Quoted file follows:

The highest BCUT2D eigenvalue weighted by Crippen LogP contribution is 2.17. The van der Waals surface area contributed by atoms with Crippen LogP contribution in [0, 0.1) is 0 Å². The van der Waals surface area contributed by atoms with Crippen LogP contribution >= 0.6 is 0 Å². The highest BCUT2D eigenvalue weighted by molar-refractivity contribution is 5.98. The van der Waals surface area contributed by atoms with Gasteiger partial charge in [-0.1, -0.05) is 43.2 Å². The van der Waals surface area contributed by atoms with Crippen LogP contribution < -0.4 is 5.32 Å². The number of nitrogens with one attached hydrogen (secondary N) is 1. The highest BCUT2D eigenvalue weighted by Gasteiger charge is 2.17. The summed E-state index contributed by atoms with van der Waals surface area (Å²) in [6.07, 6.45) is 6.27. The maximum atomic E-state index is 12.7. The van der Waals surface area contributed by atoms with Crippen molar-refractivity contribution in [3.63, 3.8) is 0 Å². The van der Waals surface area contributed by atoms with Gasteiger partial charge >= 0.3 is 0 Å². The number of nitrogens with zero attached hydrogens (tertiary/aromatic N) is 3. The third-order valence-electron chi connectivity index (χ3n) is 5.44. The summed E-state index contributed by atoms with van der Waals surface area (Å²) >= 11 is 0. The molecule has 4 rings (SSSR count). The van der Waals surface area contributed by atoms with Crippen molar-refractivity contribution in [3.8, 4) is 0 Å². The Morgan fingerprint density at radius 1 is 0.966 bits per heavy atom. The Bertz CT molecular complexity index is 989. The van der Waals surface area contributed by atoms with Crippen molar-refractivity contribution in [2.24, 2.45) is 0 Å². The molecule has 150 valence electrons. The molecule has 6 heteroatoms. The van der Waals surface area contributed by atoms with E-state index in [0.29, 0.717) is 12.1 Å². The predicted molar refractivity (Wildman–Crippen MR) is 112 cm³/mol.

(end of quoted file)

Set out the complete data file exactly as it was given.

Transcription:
The highest BCUT2D eigenvalue weighted by Crippen LogP contribution is 2.17. The van der Waals surface area contributed by atoms with Crippen LogP contribution in [0, 0.1) is 0 Å². The van der Waals surface area contributed by atoms with Crippen LogP contribution >= 0.6 is 0 Å². The highest BCUT2D eigenvalue weighted by molar-refractivity contribution is 5.98. The van der Waals surface area contributed by atoms with Gasteiger partial charge in [-0.1, -0.05) is 43.2 Å². The van der Waals surface area contributed by atoms with Crippen LogP contribution < -0.4 is 5.32 Å². The number of nitrogens with one attached hydrogen (secondary N) is 1. The highest BCUT2D eigenvalue weighted by Gasteiger charge is 2.17. The summed E-state index contributed by atoms with van der Waals surface area (Å²) in [6.07, 6.45) is 6.27. The maximum atomic E-state index is 12.7. The van der Waals surface area contributed by atoms with Crippen molar-refractivity contribution in [3.63, 3.8) is 0 Å². The van der Waals surface area contributed by atoms with Gasteiger partial charge >= 0.3 is 0 Å². The number of nitrogens with zero attached hydrogens (tertiary/aromatic N) is 3. The third-order valence-electron chi connectivity index (χ3n) is 5.44. The summed E-state index contributed by atoms with van der Waals surface area (Å²) >= 11 is 0. The molecule has 4 rings (SSSR count). The van der Waals surface area contributed by atoms with Crippen molar-refractivity contribution in [3.8, 4) is 0 Å². The Morgan fingerprint density at radius 1 is 0.966 bits per heavy atom. The Bertz CT molecular complexity index is 989. The van der Waals surface area contributed by atoms with Crippen molar-refractivity contribution in [2.24, 2.45) is 0 Å². The molecule has 150 valence electrons. The molecule has 6 heteroatoms. The van der Waals surface area contributed by atoms with E-state index in [0.29, 0.717) is 12.1 Å². The predicted molar refractivity (Wildman–Crippen MR) is 112 cm³/mol.